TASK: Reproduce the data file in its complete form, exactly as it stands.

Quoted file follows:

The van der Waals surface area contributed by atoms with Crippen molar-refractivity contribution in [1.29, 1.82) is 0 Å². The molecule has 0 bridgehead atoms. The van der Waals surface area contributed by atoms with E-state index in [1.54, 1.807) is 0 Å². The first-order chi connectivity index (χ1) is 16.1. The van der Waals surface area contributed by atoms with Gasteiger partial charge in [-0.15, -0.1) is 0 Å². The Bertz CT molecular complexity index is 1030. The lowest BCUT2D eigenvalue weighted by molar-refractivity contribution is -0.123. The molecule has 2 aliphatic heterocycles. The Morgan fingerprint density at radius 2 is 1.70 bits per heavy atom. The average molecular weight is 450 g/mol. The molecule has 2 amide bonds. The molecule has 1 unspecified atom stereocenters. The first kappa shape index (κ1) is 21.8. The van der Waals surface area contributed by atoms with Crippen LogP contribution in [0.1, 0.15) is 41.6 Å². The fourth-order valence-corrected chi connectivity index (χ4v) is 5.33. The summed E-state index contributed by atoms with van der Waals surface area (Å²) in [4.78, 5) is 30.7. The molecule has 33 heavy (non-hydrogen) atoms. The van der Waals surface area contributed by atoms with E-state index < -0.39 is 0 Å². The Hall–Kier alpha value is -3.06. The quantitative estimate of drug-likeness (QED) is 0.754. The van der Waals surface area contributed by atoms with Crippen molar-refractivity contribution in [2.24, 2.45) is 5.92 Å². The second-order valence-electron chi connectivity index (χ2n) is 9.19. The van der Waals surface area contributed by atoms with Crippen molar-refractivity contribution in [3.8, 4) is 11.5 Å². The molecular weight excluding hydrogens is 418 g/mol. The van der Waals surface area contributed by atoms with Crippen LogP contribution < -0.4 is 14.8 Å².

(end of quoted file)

The van der Waals surface area contributed by atoms with Crippen molar-refractivity contribution in [1.29, 1.82) is 0 Å². The molecule has 0 bridgehead atoms. The van der Waals surface area contributed by atoms with E-state index in [1.54, 1.807) is 0 Å². The first-order chi connectivity index (χ1) is 16.1. The van der Waals surface area contributed by atoms with Gasteiger partial charge in [-0.15, -0.1) is 0 Å². The Bertz CT molecular complexity index is 1030. The lowest BCUT2D eigenvalue weighted by molar-refractivity contribution is -0.123. The molecule has 2 aliphatic heterocycles. The Morgan fingerprint density at radius 2 is 1.70 bits per heavy atom. The average molecular weight is 450 g/mol. The molecule has 2 amide bonds. The molecule has 1 unspecified atom stereocenters. The first kappa shape index (κ1) is 21.8. The van der Waals surface area contributed by atoms with Crippen LogP contribution in [0.1, 0.15) is 41.6 Å². The fourth-order valence-corrected chi connectivity index (χ4v) is 5.33. The summed E-state index contributed by atoms with van der Waals surface area (Å²) in [4.78, 5) is 30.7. The molecule has 33 heavy (non-hydrogen) atoms. The van der Waals surface area contributed by atoms with E-state index < -0.39 is 0 Å². The Hall–Kier alpha value is -3.06. The quantitative estimate of drug-likeness (QED) is 0.754. The van der Waals surface area contributed by atoms with Crippen molar-refractivity contribution in [2.24, 2.45) is 5.92 Å². The second-order valence-electron chi connectivity index (χ2n) is 9.19. The van der Waals surface area contributed by atoms with Crippen molar-refractivity contribution in [3.8, 4) is 11.5 Å². The molecular weight excluding hydrogens is 418 g/mol. The van der Waals surface area contributed by atoms with Crippen LogP contribution < -0.4 is 14.8 Å².